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Technology Executive Council

What cybersecurity leaders say they need from the federal government

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Key Points
  • The Biden administration has already made significant moves to address cybersecurity problems.
  • The American Rescue Plan allocated $200 million toward cybersecurity hiring.
  • There is currently no federal law that requires companies to disclose cyber breaches.
U.S. Capitol building in Washington, D.C.
Liu Jie | Xinhua News Agency | Getty Images

The ongoing spate of ransomware attacks that have taken place over the past year underscores the need for better cooperation and information sharing between the federal government and private sector companies, cybersecurity experts say.

From last year's SolarWinds data breach to the more recent Colonial Pipeline and Kaseya hacks, cyberthreats show no signs of abating. But with the right partnerships in place and robust cooperation and transparency among companies and the government, the disruption and damage they cause can be reduced. 

Cyber experts note that the Biden administration has already made significant moves to address this growing problem. More money has been directed towards agencies such as the Cybersecurity and Infrastructure Security Agency and the General Services Administration's Technology Modernization Fund. In May, Biden signed an executive order with new federal cybersecurity guidelines, including, among other measures, the creation of a cybersecurity safety review board for examining the aftermath of data breaches and cyberattacks.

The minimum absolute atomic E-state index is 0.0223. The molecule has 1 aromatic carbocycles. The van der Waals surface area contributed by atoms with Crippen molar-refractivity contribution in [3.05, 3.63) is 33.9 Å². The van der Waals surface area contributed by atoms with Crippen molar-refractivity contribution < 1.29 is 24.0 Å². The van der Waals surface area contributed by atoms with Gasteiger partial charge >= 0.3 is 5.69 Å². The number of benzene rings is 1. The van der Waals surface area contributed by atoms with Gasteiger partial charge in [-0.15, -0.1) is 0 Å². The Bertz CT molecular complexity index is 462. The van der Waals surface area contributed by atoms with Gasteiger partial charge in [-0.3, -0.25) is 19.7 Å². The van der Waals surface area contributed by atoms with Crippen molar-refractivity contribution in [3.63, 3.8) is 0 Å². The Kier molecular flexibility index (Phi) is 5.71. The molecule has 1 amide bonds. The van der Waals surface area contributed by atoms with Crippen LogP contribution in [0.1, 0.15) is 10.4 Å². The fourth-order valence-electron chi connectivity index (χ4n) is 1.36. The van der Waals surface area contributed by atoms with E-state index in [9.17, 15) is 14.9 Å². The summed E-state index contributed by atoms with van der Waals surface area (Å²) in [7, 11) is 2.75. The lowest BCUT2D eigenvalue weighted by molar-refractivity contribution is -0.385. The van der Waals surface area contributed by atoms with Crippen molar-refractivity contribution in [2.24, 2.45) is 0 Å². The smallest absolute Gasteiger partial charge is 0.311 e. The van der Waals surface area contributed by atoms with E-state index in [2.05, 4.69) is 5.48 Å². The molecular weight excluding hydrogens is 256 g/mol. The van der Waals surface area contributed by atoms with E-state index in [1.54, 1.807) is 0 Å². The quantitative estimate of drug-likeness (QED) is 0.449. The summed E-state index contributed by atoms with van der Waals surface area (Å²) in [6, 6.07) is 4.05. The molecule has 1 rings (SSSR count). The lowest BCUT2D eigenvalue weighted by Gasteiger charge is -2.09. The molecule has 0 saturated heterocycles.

On Wednesday, the CEOs of Amazon, Apple, and Microsoft are set to meet with Biden at the White House to discuss cybersecurity. The meeting will reportedly focus on how the private sector and government can better work together to detect and prevent further attacks, especially those that affect critical infrastructure services.

"We know we can't stop every cyber attack out there, but if we can get to a point where the number of victims is far fewer then it's a much more manageable situation," said Jamil Farshchi, chief information security officer at Equifax. "We can't do that without a strong partnership with the government and being able to have information sharing across all different industries."

A need for more talent

Among the more urgent needs to enable greater transparency between the private sector and the federal government is more cyber talent.

The American Rescue Plan passed in March allocated $200 million toward tech hiring, notes Dan Schiappa, chief product officer at cybersecurity firm Sophos. "Approximately one in three cybersecurity roles in the public sector are still unfilled," he says. "That's about 33,000 jobs and with a CISA vetting process that can take up to a year for new hires, there's no time to waste."

To speed this process up, Schiappa says the Biden administration should streamline processes like background checks to get qualified people into those roles more quickly. This would apply to both long-time public servants as well as private-sector hires who bring skills the federal government needs.

Getting the necessary cyber talent in the private sector is going to take more than expanding the pipeline, says Simone Petrella, co-founder and CEO of CyberVista, a cybersecurity workforce development company.